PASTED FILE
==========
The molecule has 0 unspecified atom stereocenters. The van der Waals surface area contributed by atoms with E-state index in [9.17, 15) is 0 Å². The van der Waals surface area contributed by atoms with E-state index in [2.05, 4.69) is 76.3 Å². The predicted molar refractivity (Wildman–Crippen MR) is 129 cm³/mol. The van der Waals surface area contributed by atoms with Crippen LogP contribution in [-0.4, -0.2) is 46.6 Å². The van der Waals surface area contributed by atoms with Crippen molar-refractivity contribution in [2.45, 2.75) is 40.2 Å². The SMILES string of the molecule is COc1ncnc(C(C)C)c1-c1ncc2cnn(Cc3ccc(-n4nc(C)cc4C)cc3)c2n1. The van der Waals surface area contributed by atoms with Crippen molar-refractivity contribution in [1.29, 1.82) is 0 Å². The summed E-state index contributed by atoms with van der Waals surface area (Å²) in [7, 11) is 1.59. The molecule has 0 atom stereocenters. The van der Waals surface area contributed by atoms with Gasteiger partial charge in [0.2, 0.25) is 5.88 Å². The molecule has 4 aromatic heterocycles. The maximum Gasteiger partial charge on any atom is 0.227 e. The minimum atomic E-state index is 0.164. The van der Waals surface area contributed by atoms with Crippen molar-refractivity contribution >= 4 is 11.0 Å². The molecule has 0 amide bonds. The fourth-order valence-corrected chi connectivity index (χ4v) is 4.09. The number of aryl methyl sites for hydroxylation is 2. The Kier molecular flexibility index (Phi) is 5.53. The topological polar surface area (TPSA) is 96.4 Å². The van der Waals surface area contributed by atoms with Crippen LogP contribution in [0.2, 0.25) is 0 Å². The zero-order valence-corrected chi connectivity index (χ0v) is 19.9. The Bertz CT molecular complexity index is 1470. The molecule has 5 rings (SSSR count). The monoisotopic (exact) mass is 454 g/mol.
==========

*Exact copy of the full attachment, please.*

The molecule has 0 unspecified atom stereocenters. The van der Waals surface area contributed by atoms with E-state index in [9.17, 15) is 0 Å². The van der Waals surface area contributed by atoms with E-state index in [2.05, 4.69) is 76.3 Å². The predicted molar refractivity (Wildman–Crippen MR) is 129 cm³/mol. The van der Waals surface area contributed by atoms with Crippen LogP contribution in [-0.4, -0.2) is 46.6 Å². The van der Waals surface area contributed by atoms with Crippen molar-refractivity contribution in [2.45, 2.75) is 40.2 Å². The SMILES string of the molecule is COc1ncnc(C(C)C)c1-c1ncc2cnn(Cc3ccc(-n4nc(C)cc4C)cc3)c2n1. The van der Waals surface area contributed by atoms with Crippen molar-refractivity contribution in [1.29, 1.82) is 0 Å². The summed E-state index contributed by atoms with van der Waals surface area (Å²) in [7, 11) is 1.59. The molecule has 0 atom stereocenters. The van der Waals surface area contributed by atoms with Gasteiger partial charge in [0.2, 0.25) is 5.88 Å². The molecule has 4 aromatic heterocycles. The maximum Gasteiger partial charge on any atom is 0.227 e. The minimum atomic E-state index is 0.164. The van der Waals surface area contributed by atoms with Crippen molar-refractivity contribution >= 4 is 11.0 Å². The molecule has 0 amide bonds. The fourth-order valence-corrected chi connectivity index (χ4v) is 4.09. The number of aryl methyl sites for hydroxylation is 2. The Kier molecular flexibility index (Phi) is 5.53. The topological polar surface area (TPSA) is 96.4 Å². The van der Waals surface area contributed by atoms with Crippen LogP contribution in [0.2, 0.25) is 0 Å². The zero-order valence-corrected chi connectivity index (χ0v) is 19.9. The Bertz CT molecular complexity index is 1470. The molecule has 5 rings (SSSR count). The monoisotopic (exact) mass is 454 g/mol.